Convicted clerk denied benefits, though grand larceny unrelated

Ms. Stulsky leaving court last year. (Credit: Barbaraellen Koch, file)
Ms. Stulsky leaving court last year. (Credit: Barbaraellen Koch, file)

An independent arbitrator ruled last week that a former Southold Town employee convicted of stealing over a quarter million dollars from the town’s justice court is not entitled to health insurance provided through the town.

However, the arbitrator’s decision has absolutely nothing to do with the fact that she unlawfully took $231,791 over the course of about five years.

According to a written decision by arbitrator Robert Grey issued on March 17, the reason for declining Christine Stulsky’s health insurance lies in the fact that she “must have been employed by the town on April 7, 2014, the last date immediately prior to retirement into the New York State Employees Retirement System.”

Ms. Stulsky, however, issued her retirement in mid-March.

“This was not impacted by the criminal cases,” Supervisor Scott Russell said of the ruling on Friday. “Some would argue it should be, but it’s not … One has nothing to do with the other.”

Ms. Stulsky, who worked for the town since 1980, submitted to the board a handwritten letter announcing her intent to retire last March. The board then approved a resolution accepting her “resignation.” Because Ms. Stulsky said she retired and did not resign, she claimed she was entitled to retiree health benefits.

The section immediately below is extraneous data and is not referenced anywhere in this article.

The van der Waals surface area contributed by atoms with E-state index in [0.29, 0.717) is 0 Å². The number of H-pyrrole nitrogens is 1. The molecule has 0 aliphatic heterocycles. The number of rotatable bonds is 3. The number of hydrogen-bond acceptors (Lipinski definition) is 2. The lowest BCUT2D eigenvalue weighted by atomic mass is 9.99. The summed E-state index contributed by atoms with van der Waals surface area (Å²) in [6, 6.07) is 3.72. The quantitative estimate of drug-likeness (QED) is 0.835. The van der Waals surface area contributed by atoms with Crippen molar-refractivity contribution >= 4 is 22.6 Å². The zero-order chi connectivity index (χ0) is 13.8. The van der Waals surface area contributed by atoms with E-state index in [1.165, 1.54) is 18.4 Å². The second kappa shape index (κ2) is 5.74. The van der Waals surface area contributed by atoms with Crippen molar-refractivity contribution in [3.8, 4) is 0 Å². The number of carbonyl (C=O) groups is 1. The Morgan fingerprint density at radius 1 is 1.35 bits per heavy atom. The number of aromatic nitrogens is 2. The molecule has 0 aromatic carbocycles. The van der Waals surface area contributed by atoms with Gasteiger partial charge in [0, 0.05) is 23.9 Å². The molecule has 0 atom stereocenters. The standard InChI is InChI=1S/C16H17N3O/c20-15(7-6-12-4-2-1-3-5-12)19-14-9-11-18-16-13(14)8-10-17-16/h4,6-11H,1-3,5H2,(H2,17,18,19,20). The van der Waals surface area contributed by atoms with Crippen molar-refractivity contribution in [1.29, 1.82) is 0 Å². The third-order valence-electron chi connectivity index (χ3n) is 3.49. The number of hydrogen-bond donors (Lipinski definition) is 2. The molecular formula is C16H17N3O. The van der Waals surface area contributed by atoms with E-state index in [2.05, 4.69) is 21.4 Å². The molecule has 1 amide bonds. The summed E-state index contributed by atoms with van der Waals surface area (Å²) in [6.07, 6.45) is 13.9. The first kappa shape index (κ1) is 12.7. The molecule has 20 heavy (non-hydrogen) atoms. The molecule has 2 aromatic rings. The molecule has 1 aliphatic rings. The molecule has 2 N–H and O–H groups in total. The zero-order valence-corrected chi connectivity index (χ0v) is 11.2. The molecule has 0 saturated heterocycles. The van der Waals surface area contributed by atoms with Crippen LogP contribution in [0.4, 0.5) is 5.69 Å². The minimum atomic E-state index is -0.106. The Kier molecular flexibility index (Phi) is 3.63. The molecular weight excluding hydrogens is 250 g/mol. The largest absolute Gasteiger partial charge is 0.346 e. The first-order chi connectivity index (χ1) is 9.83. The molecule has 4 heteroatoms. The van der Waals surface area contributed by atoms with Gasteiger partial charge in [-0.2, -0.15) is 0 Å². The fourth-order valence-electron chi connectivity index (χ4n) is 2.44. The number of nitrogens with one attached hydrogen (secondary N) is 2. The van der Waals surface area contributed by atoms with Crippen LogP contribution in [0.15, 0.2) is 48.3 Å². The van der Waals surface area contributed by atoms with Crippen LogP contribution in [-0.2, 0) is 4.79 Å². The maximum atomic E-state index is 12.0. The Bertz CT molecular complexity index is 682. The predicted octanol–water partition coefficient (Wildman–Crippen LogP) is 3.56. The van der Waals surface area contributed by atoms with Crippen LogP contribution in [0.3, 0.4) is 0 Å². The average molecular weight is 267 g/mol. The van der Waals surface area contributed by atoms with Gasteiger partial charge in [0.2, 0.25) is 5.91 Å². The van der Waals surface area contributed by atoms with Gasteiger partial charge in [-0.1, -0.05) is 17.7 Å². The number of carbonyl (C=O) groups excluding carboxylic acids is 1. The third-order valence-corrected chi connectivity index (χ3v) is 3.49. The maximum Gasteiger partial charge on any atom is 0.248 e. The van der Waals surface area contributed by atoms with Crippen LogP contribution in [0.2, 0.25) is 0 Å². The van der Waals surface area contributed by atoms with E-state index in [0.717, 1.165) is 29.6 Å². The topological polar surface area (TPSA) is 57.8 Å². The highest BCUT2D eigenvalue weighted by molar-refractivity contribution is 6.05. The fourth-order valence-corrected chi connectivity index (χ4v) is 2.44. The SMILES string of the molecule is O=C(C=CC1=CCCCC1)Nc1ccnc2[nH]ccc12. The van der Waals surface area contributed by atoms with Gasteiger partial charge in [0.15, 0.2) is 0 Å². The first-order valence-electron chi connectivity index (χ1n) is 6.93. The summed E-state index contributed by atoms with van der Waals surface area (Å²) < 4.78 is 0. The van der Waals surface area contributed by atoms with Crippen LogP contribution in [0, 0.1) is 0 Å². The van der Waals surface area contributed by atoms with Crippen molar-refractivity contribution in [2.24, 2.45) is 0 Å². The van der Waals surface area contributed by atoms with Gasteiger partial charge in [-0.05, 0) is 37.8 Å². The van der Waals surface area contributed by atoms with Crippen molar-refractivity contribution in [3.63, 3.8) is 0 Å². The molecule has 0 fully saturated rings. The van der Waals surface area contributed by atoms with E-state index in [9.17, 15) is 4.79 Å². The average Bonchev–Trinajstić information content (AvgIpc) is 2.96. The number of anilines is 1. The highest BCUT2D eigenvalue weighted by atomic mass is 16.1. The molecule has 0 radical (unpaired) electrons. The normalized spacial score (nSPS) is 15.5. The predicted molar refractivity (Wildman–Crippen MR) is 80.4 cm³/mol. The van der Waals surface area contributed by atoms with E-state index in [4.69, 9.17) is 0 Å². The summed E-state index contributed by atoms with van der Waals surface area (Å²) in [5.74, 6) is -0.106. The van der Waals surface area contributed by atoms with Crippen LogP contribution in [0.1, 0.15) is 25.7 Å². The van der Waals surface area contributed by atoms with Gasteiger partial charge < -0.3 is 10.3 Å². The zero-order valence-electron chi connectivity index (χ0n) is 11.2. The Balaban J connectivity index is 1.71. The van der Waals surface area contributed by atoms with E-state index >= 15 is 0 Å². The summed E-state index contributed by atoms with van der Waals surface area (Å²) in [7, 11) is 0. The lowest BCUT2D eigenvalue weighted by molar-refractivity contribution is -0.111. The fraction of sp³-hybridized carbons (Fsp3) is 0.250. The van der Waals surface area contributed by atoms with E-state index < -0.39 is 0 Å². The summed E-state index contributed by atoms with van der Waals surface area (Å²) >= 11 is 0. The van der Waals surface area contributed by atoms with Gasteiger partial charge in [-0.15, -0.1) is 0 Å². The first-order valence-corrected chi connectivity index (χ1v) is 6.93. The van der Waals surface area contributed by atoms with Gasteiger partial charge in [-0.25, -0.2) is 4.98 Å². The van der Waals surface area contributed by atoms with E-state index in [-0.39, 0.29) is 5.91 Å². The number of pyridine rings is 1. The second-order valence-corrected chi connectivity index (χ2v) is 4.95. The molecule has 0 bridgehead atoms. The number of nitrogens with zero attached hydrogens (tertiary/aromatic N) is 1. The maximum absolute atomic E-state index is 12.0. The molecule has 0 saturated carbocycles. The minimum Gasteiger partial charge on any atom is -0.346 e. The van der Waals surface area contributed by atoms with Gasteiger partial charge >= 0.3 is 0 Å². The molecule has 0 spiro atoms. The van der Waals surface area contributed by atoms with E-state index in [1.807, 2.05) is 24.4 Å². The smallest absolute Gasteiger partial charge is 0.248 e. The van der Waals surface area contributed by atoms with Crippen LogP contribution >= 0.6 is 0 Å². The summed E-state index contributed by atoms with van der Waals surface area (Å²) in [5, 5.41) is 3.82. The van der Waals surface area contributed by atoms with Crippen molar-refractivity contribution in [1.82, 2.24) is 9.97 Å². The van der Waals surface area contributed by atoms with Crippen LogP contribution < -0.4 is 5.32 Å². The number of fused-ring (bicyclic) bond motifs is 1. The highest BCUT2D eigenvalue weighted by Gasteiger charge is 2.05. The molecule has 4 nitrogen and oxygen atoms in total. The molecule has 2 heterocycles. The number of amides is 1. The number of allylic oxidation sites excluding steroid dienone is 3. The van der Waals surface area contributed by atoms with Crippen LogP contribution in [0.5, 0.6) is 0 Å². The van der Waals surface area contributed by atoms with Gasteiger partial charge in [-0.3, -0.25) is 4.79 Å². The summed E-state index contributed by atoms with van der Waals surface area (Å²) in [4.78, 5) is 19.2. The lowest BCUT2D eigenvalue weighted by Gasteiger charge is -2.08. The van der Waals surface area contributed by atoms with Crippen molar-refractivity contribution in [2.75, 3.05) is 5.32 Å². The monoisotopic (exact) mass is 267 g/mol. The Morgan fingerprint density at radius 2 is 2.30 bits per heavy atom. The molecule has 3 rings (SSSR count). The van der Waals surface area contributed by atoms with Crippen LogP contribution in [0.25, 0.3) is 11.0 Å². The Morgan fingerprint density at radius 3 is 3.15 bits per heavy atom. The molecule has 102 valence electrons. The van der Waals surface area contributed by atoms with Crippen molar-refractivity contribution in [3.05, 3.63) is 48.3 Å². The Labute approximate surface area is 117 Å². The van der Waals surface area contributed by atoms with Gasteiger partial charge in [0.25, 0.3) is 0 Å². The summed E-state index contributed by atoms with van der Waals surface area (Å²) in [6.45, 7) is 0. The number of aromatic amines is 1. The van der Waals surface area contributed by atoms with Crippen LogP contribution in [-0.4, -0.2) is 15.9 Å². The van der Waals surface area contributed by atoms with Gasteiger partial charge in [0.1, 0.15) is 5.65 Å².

The town disagreed with Ms. Stulsky’s reasoning.

In fact, during a Feb. 26 arbitration hearing the town argued Ms. Stulsky, a convicted felony, was “seeking permission through arbitration to steal several more thousand dollars from the town by claiming a benefit to which she is not entitled,” according to the arbitration decision (see below to read it in full).

The state requires that an application to enroll in benefits must be on file with the retirement system for at least 15 days before the retirement is effective. It also mandates that employees must continue to work up to and until the day before the retirement goes into effect.

In Ms. Stulsky’s case, her retirement would have gone into effect on April 8, 2014. However, the Town Board accepted her resignation on March 21, 2014, effectively terminating her employment.

Since was not considered an employee of the town on the last date immediately prior to retirement into the New York State Employees Retirement System, her request for benefits was denied, according to the arbitration decision.

The Town Board agreed to adopt and implement Mr. Grey’s recommendation during Tuesday’s regular meeting.

“The [CSEA] contract says you’ll retain your medial benefits if you are vested and if you retire from the position,” Mr. Russell said. “In this instance [Ms. Stulsky] resigned from the position, so it was the town’s determination she was not entitled to medial coverage. The issue went before an arbitrator who agreed with the town.”

Ms. Stulsky, who is currently jailed, pleaded guilty to felony grand larceny charges in January, admitting that she stole money from the town justice court’s bail fund, which she helped to manage.

Through her plea deal, Ms. Stulsky was sentenced to six months in jail and five years probation March 11.

She also agreed to pay back $231,791 in funds that were stolen from the bail account over many years. A first payment of $50,000 has been received by the town.

Defendants in town court who did not have their bail money properly returned to them due to the theft can contact the town justice court to have their money returned.

With Joseph Pinciaro

Stulsky Arbitration Decision